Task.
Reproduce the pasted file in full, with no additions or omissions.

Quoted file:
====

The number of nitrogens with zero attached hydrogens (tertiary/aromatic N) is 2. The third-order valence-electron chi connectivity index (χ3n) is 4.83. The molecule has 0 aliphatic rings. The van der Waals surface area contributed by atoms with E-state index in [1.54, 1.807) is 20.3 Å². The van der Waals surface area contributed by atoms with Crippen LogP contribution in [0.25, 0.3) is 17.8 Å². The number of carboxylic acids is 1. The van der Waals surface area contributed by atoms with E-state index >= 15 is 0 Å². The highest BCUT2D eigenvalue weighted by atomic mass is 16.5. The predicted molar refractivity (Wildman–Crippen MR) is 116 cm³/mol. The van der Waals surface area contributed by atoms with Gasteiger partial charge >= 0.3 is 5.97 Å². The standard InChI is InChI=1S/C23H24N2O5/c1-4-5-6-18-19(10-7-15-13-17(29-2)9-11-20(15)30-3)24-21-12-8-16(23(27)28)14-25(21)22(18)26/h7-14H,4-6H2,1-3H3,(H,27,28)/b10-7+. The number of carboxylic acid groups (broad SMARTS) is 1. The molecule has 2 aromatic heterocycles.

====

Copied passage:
The number of nitrogens with zero attached hydrogens (tertiary/aromatic N) is 2. The third-order valence-electron chi connectivity index (χ3n) is 4.83. The molecule has 0 aliphatic rings. The van der Waals surface area contributed by atoms with E-state index in [1.54, 1.807) is 20.3 Å². The van der Waals surface area contributed by atoms with Crippen LogP contribution in [0.25, 0.3) is 17.8 Å². The number of carboxylic acids is 1. The van der Waals surface area contributed by atoms with E-state index >= 15 is 0 Å². The highest BCUT2D eigenvalue weighted by atomic mass is 16.5. The predicted molar refractivity (Wildman–Crippen MR) is 116 cm³/mol. The van der Waals surface area contributed by atoms with Gasteiger partial charge >= 0.3 is 5.97 Å². The standard InChI is InChI=1S/C23H24N2O5/c1-4-5-6-18-19(10-7-15-13-17(29-2)9-11-20(15)30-3)24-21-12-8-16(23(27)28)14-25(21)22(18)26/h7-14H,4-6H2,1-3H3,(H,27,28)/b10-7+. The number of carboxylic acid groups (broad SMARTS) is 1. The molecule has 2 aromatic heterocycles.